One of the things I’ll miss about New York is the art. The art that’s EVERYWHERE. There are galleries and museums all over the place, and it’s easy enough to wander from one to the next. In Shanghai? Not so easy. And not as great.
Park Avenue has this thing where they display sculptures spanning a number of blocks. Last summer I posted about a series of sculptures by Rafael Barrios along Park Avenue, so I felt like I had to post something about the new sculptures by Albert Paley that are now up there. There’s a lucky total of 13 of them metal things, all abstract and twisty and industrial. They kind of look like some projects I did in architecture undergrad out of bristol board. Anyhow, they’re supposed to be up until November.
They varied in color and complexity, and some were definitely more successful than others (the horizontal white one was definitely one of the better ones). Due to their placement you never see more than one sculpture at a time, which is necessary … because these kinds of sculptures stand alone.
New York doesn’t really need sculptures on Park Avenue, but I love the fact that they’re there. That people actually fund public artwork, especially in a city like New York, where it’s so dense and your tiny crumbling little apartment costs more than half your salary and the subway is a smelly, trash-strewn, rat-infested slice of hell … that there are places like Central Park and the NYPL and Grand Central and there are sculptures and mosaics and murals everywhere … that makes me smile and remember why New York is one of the best cities in the world.
Today is the first of September, and it’s been over a month since my last post. Wanna know why? Because I’ve left New York. Lots of moving and stuff. And I’m now in China. I’ve actually been in China for a few weeks now, but I was busy running a workshop up in Beijing for a week, and now I’m trying to get settled in Shanghai.
I’m still doing some work for the architecture firm I worked at over the summer, so that gives me some stuff to do … but I haven’t been able to find a full-time job yet, and this prolonged unemployment is making me very nervous! Also, I’ve resorted to posting by email once again because I’m trying to see how long I can hold out without a VPN service. Ah, Great Firewall of China, I bow to you once more! I have a whole backlog of posts from New York and Beijing to get through … so be prepared for an onslaught in the coming days.
The above picture is from “Ghost Street” (簋街 / Gui Jie) in Beijing.
Thesis presentation went well – woot! Class paper finally done – woot! Final thesis turn in is … uh oh, back to campus then.
Yesterday morning I walked to campus, taking the same route I always do. Walk walk walk. As I was climbing a set of stairs in the park, a guy in a black suit walked by. Weird, but it barely registers. Walk walk walk. More guys in black suits. Huh? Eh, whatever. Walk walk walk. Woman in white puffy wedding dress. Walk walk walk. WAIT. WOAH NELLY, WHAT? Stop. Double take. Stare. Gaggle of women in sage green dresses walk by. They stare back. Oh, I get it now. Wedding pictures. They’re not actually crossing the park to get to Harlem, they’re just using the park and stairs as a backdrop. But still … woah.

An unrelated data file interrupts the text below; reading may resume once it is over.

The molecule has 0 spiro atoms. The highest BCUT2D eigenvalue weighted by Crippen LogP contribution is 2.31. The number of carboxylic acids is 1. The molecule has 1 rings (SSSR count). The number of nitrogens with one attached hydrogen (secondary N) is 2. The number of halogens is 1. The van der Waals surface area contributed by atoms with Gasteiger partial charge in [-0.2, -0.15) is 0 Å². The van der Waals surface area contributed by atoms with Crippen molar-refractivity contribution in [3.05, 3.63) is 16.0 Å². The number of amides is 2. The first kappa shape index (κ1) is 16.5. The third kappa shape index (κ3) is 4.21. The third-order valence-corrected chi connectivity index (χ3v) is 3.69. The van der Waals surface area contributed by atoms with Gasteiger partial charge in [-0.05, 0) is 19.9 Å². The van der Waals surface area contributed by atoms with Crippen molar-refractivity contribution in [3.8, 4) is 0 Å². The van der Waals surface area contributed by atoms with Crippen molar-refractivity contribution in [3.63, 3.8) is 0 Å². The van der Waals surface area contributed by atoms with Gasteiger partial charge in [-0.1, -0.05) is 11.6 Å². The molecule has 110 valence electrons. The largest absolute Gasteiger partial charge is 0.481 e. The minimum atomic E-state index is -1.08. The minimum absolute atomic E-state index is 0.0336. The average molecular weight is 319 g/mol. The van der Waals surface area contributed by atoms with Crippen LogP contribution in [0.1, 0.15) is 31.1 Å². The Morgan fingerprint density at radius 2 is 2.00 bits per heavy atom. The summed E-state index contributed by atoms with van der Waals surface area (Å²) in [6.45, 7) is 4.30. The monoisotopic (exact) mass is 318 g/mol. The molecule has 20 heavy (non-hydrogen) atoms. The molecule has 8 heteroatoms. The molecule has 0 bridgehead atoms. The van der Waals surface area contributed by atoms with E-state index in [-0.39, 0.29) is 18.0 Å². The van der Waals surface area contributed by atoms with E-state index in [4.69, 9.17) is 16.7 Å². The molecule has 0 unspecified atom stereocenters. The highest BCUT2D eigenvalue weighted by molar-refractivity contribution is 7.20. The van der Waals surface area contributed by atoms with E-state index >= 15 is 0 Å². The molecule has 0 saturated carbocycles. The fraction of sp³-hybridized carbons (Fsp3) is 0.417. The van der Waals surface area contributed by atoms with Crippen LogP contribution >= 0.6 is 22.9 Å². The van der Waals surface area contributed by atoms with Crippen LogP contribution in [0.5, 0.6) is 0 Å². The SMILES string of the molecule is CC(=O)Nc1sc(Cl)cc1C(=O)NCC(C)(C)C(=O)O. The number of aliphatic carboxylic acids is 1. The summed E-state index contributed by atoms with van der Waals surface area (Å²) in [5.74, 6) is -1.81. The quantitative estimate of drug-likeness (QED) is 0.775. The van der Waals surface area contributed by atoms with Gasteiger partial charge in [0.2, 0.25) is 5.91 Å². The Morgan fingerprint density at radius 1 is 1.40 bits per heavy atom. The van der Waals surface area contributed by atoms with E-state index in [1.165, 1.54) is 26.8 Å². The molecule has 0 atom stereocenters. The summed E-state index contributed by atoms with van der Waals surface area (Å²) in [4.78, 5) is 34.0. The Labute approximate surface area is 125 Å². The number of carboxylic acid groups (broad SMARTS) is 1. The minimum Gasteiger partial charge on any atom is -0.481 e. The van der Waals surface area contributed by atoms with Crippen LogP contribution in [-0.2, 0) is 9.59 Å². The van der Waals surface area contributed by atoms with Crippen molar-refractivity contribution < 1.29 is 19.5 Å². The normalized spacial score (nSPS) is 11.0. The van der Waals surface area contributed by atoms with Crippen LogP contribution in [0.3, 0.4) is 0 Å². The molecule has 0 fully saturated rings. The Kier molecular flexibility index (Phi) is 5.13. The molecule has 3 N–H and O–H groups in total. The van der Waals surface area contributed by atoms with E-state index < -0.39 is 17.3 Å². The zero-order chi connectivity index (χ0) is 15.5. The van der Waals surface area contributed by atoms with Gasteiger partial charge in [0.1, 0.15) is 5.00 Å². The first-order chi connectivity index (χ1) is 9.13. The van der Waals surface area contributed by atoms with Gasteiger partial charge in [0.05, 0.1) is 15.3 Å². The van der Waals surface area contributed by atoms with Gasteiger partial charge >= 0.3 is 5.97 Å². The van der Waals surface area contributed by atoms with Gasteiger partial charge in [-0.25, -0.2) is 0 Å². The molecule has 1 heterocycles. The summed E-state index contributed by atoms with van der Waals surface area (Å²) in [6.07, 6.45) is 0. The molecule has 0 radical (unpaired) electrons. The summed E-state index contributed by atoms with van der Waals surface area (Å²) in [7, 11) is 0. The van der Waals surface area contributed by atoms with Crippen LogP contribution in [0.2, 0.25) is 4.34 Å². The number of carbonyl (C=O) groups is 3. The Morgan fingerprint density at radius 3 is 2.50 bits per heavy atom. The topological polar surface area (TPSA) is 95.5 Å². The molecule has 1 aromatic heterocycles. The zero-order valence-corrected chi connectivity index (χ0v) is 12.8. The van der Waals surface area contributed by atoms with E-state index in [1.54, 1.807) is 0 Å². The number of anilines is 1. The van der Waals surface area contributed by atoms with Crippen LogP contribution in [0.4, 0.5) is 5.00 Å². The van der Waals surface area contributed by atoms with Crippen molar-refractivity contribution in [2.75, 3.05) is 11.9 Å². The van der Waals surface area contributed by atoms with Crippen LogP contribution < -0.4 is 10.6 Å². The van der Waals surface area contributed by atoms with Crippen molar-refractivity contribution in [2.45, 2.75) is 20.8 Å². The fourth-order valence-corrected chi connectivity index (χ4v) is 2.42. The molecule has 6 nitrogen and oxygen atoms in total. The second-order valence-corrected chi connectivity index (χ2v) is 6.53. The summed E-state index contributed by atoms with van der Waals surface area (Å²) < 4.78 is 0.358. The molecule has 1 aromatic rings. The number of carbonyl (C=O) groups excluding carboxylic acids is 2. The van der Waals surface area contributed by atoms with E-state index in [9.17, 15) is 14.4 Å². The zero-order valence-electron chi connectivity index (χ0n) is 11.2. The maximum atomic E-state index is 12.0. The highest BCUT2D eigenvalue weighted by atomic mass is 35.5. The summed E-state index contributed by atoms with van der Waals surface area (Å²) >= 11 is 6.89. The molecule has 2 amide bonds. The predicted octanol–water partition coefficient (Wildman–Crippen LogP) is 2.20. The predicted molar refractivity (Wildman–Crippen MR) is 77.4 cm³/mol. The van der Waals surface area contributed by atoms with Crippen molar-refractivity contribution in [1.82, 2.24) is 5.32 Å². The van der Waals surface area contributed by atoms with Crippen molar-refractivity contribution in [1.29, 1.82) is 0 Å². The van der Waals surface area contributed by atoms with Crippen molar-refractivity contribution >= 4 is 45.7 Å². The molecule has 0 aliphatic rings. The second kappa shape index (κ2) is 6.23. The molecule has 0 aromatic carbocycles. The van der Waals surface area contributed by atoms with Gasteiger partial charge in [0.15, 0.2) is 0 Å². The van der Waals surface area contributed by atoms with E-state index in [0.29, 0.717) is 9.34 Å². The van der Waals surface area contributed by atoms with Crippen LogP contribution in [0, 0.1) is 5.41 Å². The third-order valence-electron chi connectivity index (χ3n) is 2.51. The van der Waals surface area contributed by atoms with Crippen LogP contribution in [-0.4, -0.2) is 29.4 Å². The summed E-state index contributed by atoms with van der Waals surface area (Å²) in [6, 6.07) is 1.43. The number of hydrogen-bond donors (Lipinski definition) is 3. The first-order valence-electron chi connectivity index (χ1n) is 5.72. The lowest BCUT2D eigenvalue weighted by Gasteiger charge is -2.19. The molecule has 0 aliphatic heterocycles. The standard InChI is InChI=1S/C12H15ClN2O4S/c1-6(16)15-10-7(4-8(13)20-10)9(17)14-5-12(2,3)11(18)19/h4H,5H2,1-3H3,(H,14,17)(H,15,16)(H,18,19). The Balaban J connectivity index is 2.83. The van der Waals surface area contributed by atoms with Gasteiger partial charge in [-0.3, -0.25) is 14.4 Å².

I know it’s not that weird, since it’s a park and the weather is AMAZING and it’s wedding season, but it was still surprising, maybe because my walk to campus is usually done on autopilot. After I made it out of the park I was still thinking to myself: That was weird, right? And then I was confronted with a children’s carnival. Right there along my normal path. It was set up in the street with pony rides and face painting and inflatable bouncy castles and OH MY GOSH IS THAT A LLAMA!?!
Yeah. Weird morning. And in the afternoon I saw another wedding party, but those bridesmaids were wearing blue.
Today, New York City was snowing her little head off. Woo! It’s been all over the news; these are supposedly “blizzard conditions” … but not really – at least not in Manhattan so far. When I left for work this morning it was snowing (sideways), when I got to work it was sleeting (sideways), when I actually started working it was raining (sideways). My temporary desk faces the window, so I was watching stuff fall (sideways) from the sky all day. Kind of hard to concentrate! No one wanted to go out for lunch so we ordered some pizzas and ate together at the big conference table, which was nice. Then the rain suddenly turned into snow! It was snowing! And it kept snowing!
And then I left work. It was still snowing, but … ew. Dirty slushy slippery snow ain’t great to walk around in. It’s still snowing and it’s supposed to continue through the night, so I wonder what it’s going to look like when I wake up. Right now there’s only about an inch on the ground because all the sidewalks had been heavily salted since yesterday. As much as I hope there’s a lot of snow, tomorrow morning I need to head to campus and then trek over to Queens, so that might not be a very fun trip.
For all that I complain about the subway, I like it and I don’t think I could do without it. It’s actually quite calming to sit down on the subway (if you’re lucky enough to get a seat) and just zone out and sway and get jerked around and get lulled by the rattling and screeching. When I first moved to New York from Shanghai I felt nauseous riding the subway because of its violent shifts and loud, constant noise. But now I find it oddly soothing and comforting.
But … today I spent WAY too much time underground. I also did a heck of a lot of walking across Manhattan. I crossed the park twice, walked around it once, took the 1 train (3 times), 2, N, B, 6, and S. Oh, and the N/Q/R stopped running after 10, so I had to make a detour. And due to a ‘police investigation’ (code for: suicide/death by train), the 2/3 was ‘delayed’ (code for: we have no idea when the next train is going to come) so I had to make another detour.
The picture below is from back when the weather was still nice and cheery in September. It’s MUCH warmer than it was last week, but definitely pretty dreary out there. There’s been this harsh frigid wind that almost knocked me down while I was crossing the street this morning and it’s definitely unpleasant to walk around in. But hey, it’s nice and warm underground.